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*(Hey! You there! I love, love, love this movie, and writing this was a labor of love, so let me know if you loved it, too. Like it and leave a comment (if you’re not too shy!) let me know if I should keep doing these long form film essays. The topic for this series is The Foundations of Fear.)

Favorite Movies of My Life Pt. 1 (1969-1980)

This was inspired by a Twitter challenge to name the favorite films for each year of your life, starting from birth. You under thirty film folks have this pretty easy, but I’m an oldy (but goody), so its going to take me  time to lay all this out, and I’m obviously going to have do this in installments! This doesn’t mean I saw these movies in that year. It’s just the year of the release.

I thought you guys might find it interesting to know what films I consider the most influential in my life. I know compiling this list surprised me a little bit. I’d never given this a whole lot of deep thought, and I was pretty certain of what movies I knew I liked, but this was pleasantly eye opening. Also, I’m definitely giving away my actual age, but I’m not ashamed of my age, so here goes:

1969 – The Valley of Gwangi

Well, I had to pick one film a year and this was it. In fact, its appropriate, becasue this is really the first dinosaur/kaiju movie I’d ever seen, and influenced my fascination with Godzilla, The Beast from 20,000 Fathoms, the Ymir, and those Sinbad movies. It also introduced me to the work of Ray Harryhausen, who I have a soft spot for.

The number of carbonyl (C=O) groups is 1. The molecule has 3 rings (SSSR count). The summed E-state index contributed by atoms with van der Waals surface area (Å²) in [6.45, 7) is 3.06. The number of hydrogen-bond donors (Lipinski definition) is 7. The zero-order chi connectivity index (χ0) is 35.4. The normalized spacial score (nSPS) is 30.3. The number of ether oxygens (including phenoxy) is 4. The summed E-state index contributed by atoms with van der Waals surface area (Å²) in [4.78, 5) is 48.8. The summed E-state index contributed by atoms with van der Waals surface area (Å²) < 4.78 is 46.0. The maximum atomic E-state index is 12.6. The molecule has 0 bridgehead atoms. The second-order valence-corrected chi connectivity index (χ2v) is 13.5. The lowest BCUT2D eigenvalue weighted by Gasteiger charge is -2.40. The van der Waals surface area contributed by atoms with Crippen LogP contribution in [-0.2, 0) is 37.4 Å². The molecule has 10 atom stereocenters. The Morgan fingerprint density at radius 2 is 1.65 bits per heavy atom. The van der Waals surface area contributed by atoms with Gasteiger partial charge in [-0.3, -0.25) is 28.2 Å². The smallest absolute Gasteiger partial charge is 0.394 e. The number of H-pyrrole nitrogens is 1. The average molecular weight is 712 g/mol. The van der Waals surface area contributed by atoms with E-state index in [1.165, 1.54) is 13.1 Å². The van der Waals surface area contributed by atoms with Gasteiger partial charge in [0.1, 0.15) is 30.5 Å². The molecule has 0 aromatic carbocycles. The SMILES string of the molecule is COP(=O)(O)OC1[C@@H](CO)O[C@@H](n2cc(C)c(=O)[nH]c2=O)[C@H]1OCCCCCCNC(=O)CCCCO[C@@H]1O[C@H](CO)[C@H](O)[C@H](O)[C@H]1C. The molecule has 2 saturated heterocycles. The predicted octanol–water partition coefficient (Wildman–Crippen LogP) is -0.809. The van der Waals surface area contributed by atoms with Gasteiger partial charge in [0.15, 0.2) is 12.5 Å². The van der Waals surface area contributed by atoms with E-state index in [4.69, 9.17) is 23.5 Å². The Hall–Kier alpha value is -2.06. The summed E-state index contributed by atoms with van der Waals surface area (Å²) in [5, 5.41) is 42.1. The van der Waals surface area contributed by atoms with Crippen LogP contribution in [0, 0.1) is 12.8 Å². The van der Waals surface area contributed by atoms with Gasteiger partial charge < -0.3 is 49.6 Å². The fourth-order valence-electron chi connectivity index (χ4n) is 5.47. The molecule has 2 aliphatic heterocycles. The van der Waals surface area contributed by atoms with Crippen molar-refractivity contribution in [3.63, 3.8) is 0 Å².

Anyway, this is a ridiculous Western/Fantasy movie, about some cowboys who encounter a valley full of  giant beasts. A tyrannosaur gets captured and brought back to the city where it, naturally, escapes, because that’s what such creatures do, thereby ensuring my lifelong love of giant monsters destroying cities.

Ray Harryhausen is also the man responsible for this. These skeletons scared the shit out of me when I was eight, and I’ve loved him ever since:

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1970 – A Man Called Horse

I first watched this movie with my Mom, because it contained some graphic scenes, and I was a kid who needed adult supervision, or so she said, so there’s definitely a nostalgia factor involved in me liking this movie, which is basically, Tarzan in the Old West. A White Englishman gets captured by some Native Americans, they torture him for a while, but eventually he wins their respect, by going through various manhood trials, which look little different than the torture he’d undrgone earlier in the movie, which had been to less purpose. At any rate, I liked the lead actor, Richard Harris, and was a fan of his ever after.

It was while watching Westerns, that I really began to question the  tropes presented about Native Americans, like why they all wore headbands, and spoke broken English.

I watched a lot of these Westerns with my Mom. She was a fan of Richard Harris, too. She heavily influenced a lot of my early movie watching experiences, by just sharing her love of various movies (and actors) with me, until I started developing my own tastes. She introduced me to The Big Valley because she was a huge Barbara Stanwyck fan, so I liked Barbara, too. She loved Bonanza because she was a fan of Lorne Greene, so I was a Lorne Greene fan, and started watching Battlestar Galactica.  I became a fan of a lot of old actors just because my Mom liked those movies and invited me to watch them with her.